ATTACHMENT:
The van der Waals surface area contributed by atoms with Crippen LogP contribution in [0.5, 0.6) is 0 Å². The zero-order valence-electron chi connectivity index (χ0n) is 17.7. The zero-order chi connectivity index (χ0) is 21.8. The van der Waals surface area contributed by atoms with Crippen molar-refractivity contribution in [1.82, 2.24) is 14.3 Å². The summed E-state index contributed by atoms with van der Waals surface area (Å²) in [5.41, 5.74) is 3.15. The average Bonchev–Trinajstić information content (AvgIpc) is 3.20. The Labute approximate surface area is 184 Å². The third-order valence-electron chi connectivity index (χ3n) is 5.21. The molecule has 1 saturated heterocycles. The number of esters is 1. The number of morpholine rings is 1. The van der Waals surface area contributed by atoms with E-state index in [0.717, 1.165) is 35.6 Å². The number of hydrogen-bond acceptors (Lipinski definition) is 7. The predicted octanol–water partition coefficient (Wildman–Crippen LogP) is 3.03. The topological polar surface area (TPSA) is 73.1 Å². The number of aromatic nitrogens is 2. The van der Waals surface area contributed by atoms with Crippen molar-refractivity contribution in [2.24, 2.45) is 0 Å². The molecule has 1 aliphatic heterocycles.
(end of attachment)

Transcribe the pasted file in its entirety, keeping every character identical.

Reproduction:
The van der Waals surface area contributed by atoms with Crippen LogP contribution in [0.5, 0.6) is 0 Å². The zero-order valence-electron chi connectivity index (χ0n) is 17.7. The zero-order chi connectivity index (χ0) is 21.8. The van der Waals surface area contributed by atoms with Crippen molar-refractivity contribution in [1.82, 2.24) is 14.3 Å². The summed E-state index contributed by atoms with van der Waals surface area (Å²) in [5.41, 5.74) is 3.15. The average Bonchev–Trinajstić information content (AvgIpc) is 3.20. The Labute approximate surface area is 184 Å². The third-order valence-electron chi connectivity index (χ3n) is 5.21. The molecule has 1 saturated heterocycles. The number of esters is 1. The number of morpholine rings is 1. The van der Waals surface area contributed by atoms with E-state index in [0.717, 1.165) is 35.6 Å². The number of hydrogen-bond acceptors (Lipinski definition) is 7. The predicted octanol–water partition coefficient (Wildman–Crippen LogP) is 3.03. The topological polar surface area (TPSA) is 73.1 Å². The number of aromatic nitrogens is 2. The van der Waals surface area contributed by atoms with Crippen molar-refractivity contribution in [2.24, 2.45) is 0 Å². The molecule has 1 aliphatic heterocycles.